If you are planning to stay in Tbilisi as a digital nomad for a few months, then you will probably use something like Airbnb to find your accommodations. Short term rentals as you can expect cost much more because you’re renting it from someone who is running a hotel business.
You can find decent monthly rentals in Tbilisi for something like 1,000 to 2,000 GEL a month for a 1 bedroom apartment. These same apartments will probably cost half the price if you are renting for a longer term. Expect to pay more in the summer months as this is Tbilisi’s high season.
What neighborhoods to live in Tbilisi?
Tbilisi is quite a spread out city. There are numerous neighborhoods in Tbilisi that will be great for someone to live in. Most young people in Tbilisi speak good English (and Russian) so you won’t feel left out.
Getting around Tbilisi is easy with
Generally, the most popular and in demand areas of Tbilisi are Vera, Vake, Avlabari, etc.
Gym prices in Tbilisi- 200 GEL
Working out is important for me so I make sure to find the best gyms in every city I go to. Tbilisi has a very good selection of gyms for very competitive prices. There are many modern and great amenity gyms around the city for you to choose from. Make sure to read my detailed post on the best gyms in Tbilisi if you want to know more.
Unlike Athens which has the worst gym selection of any city I’ve stayed in, you’re getting really state of the art stuff in Tbilisi.
I went to most of the gyms in Tbilisi like Oktopus, World Champion, Snap Fitness, Urban Garden, Champion’s Academy etc and they’re all good quite decent.
I ended up working out mostly at Oktopus as I really liked how new the equipment was, the space of the gym, and the overall price. It wasn’t cheap at almost 200 GEL a month but it is a price I’m willing to pay. It’s certainly a much cheaper gym than when I was working out in Bali!
Cell Phone prices in Tbilisi- 20 GEL per month (~$6)
As with most of Europe, mobile service plans in Georgia are is very cheap. The cost of data at the various providers around Georgia is very affordable.
The main mobile providers in Georgia are:
Magti is the national carrier and has the most comprehensive coverage in Tbilisi and is the provider I went with.
My data package was simply 5 GEL per week for unlimited 4G data. At first, I thought the representative was joking about the price but he was telling the truth. No joke, the price for an unlimited 4G plan was 5 GEL a week. I didn’t even bother looking at the other plans and just went through with this.
The speeds in Georgia are very fast and for that price, it’s a waste of time looking for anything else. I could also hotspot this connection to my laptop when I needed but mostly wifi was available in every restaurant and cafe.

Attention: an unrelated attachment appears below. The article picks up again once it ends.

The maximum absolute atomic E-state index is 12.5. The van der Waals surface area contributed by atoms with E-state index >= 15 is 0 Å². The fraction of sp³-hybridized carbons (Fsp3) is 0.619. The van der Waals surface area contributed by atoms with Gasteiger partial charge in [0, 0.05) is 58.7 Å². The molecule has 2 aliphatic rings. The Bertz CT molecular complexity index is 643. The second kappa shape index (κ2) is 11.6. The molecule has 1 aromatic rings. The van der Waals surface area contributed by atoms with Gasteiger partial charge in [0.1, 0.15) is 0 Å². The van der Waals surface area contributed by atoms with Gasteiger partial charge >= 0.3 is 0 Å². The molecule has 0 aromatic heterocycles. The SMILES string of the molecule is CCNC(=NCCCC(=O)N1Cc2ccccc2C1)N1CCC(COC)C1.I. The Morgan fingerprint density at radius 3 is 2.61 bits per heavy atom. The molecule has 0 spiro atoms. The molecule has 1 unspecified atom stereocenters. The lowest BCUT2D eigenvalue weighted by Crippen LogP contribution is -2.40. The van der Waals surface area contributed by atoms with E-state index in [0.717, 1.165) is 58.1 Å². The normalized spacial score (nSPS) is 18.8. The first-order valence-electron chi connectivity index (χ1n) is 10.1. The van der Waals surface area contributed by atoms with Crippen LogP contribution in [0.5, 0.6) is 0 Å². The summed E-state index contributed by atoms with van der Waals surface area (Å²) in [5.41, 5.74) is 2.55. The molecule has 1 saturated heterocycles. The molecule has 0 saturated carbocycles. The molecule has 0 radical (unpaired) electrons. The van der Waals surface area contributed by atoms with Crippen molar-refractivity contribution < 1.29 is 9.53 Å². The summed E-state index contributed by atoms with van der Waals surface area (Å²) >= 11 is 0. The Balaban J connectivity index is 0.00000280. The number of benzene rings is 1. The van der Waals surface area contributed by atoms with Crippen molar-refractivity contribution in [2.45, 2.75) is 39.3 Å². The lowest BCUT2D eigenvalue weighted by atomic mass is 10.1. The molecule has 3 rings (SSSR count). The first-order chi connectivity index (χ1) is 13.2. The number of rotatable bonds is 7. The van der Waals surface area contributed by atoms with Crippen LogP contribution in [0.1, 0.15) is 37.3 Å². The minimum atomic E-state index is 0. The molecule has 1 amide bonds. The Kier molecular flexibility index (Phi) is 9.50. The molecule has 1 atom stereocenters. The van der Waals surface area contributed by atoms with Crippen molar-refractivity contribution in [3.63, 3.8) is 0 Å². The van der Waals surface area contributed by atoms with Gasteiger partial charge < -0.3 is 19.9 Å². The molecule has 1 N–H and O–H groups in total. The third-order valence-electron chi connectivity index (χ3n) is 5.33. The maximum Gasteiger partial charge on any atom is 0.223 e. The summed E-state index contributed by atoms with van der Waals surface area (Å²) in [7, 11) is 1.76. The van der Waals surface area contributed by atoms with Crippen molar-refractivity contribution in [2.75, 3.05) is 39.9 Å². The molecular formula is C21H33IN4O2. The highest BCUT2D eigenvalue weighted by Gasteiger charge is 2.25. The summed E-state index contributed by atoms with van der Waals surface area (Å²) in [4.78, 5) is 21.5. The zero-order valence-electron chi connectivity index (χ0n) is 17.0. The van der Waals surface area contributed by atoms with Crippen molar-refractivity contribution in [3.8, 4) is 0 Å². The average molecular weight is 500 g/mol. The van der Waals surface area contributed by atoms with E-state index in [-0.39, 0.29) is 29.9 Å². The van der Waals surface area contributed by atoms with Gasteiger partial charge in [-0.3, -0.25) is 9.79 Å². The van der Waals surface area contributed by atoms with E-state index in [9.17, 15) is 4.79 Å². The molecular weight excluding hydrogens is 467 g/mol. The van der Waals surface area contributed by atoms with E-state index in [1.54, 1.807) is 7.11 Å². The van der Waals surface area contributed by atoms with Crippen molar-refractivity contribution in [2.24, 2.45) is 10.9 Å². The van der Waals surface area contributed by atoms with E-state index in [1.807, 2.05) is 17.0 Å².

Dining Out And Socializing In Tbilisi- 1,500 GEL
Going out to restaurants with friends is a way of life in Tbilisi. It is also very reasonably priced and you get much more bang for the buck vs places like the US or UK. I ate out almost all my meals because there is an abundance of food everywhere.
Eating out in Tbilisi
I absolutely love Georgian food. It’s on the heavier side but the national dishes are delicious. I pretty much lived off of Khinkali which are the national staple of Georgian food. These soup dumplings are incredibly delicious and affordable at roughly 1-1.5 GEL a piece. You’ll be completely stuffed after 6 of them.
In addition to Khinkali, you can expect a lot of meat heavy dishes as well as delicious bread dishes like khatchapuri. There are also countless cafes in Tbilisi serving delicious brunch inspired foods like avocado toast, syrniki, omelets etc. where you can expect to pay 10-15 GEL per dish.
Drinking at bars in Tbilisi
Tbilisi has a vibrant nightlife. It’s common to meet people for drinks and cocktails and there are endless options to be found. Georgia is also known for its delicious wine and I frequented the main wine bars the city has to offer.
A glass of wine can be had for as little as 5 GEL a glass but I would normally never pay more than 10 GEL. Cocktails at nice places in the city are 15-20 GEL.
I spent a lot of food and going out
I ended up spending about 1,500 GEL a month on my food and dining. Keep in mind that most people don’t even make this amount of money in a month so I am clearly not in the norm. I could easily split this in half and I would still eat and drink very well. I think if I lived in Tbilisi for longer, I would cut down considerably on this amount.